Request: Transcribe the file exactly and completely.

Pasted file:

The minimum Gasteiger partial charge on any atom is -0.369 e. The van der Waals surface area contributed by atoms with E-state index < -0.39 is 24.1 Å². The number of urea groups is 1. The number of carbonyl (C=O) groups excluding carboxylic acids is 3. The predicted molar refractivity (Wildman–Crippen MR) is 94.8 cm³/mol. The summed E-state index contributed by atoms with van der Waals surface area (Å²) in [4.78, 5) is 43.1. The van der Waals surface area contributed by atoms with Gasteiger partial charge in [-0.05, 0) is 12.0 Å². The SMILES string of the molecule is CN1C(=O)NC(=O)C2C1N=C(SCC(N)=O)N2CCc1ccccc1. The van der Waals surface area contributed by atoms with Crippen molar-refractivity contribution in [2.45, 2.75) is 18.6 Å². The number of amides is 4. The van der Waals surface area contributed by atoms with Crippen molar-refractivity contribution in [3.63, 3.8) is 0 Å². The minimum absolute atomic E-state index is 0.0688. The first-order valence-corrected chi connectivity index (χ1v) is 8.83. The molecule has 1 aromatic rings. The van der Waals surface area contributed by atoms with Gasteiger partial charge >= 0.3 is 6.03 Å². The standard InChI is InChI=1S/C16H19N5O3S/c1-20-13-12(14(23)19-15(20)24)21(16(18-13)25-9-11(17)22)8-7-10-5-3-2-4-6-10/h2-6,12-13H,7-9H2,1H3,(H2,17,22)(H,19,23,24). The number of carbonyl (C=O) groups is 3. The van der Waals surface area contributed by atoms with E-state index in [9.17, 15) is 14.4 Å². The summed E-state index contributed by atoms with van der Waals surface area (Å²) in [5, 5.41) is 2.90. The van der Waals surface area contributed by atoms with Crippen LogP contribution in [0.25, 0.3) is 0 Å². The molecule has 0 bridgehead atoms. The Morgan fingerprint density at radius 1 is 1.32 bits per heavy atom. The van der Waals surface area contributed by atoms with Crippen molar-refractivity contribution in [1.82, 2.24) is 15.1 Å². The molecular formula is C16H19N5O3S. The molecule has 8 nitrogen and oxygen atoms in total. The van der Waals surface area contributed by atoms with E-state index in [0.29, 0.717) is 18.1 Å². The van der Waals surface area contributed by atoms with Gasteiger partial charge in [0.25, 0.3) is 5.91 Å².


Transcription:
The minimum Gasteiger partial charge on any atom is -0.369 e. The van der Waals surface area contributed by atoms with E-state index < -0.39 is 24.1 Å². The number of urea groups is 1. The number of carbonyl (C=O) groups excluding carboxylic acids is 3. The predicted molar refractivity (Wildman–Crippen MR) is 94.8 cm³/mol. The summed E-state index contributed by atoms with van der Waals surface area (Å²) in [4.78, 5) is 43.1. The van der Waals surface area contributed by atoms with Gasteiger partial charge in [-0.05, 0) is 12.0 Å². The SMILES string of the molecule is CN1C(=O)NC(=O)C2C1N=C(SCC(N)=O)N2CCc1ccccc1. The van der Waals surface area contributed by atoms with Crippen molar-refractivity contribution in [2.45, 2.75) is 18.6 Å². The number of amides is 4. The van der Waals surface area contributed by atoms with Crippen molar-refractivity contribution in [3.63, 3.8) is 0 Å². The minimum absolute atomic E-state index is 0.0688. The first-order valence-corrected chi connectivity index (χ1v) is 8.83. The molecule has 1 aromatic rings. The van der Waals surface area contributed by atoms with Gasteiger partial charge >= 0.3 is 6.03 Å². The standard InChI is InChI=1S/C16H19N5O3S/c1-20-13-12(14(23)19-15(20)24)21(16(18-13)25-9-11(17)22)8-7-10-5-3-2-4-6-10/h2-6,12-13H,7-9H2,1H3,(H2,17,22)(H,19,23,24). The number of carbonyl (C=O) groups is 3. The van der Waals surface area contributed by atoms with E-state index in [9.17, 15) is 14.4 Å². The summed E-state index contributed by atoms with van der Waals surface area (Å²) in [5, 5.41) is 2.90. The van der Waals surface area contributed by atoms with Crippen LogP contribution in [0.25, 0.3) is 0 Å². The molecule has 0 bridgehead atoms. The Morgan fingerprint density at radius 1 is 1.32 bits per heavy atom. The van der Waals surface area contributed by atoms with Crippen molar-refractivity contribution in [1.82, 2.24) is 15.1 Å². The molecular formula is C16H19N5O3S. The molecule has 8 nitrogen and oxygen atoms in total. The van der Waals surface area contributed by atoms with E-state index in [0.29, 0.717) is 18.1 Å². The van der Waals surface area contributed by atoms with Gasteiger partial charge in [0.25, 0.3) is 5.91 Å².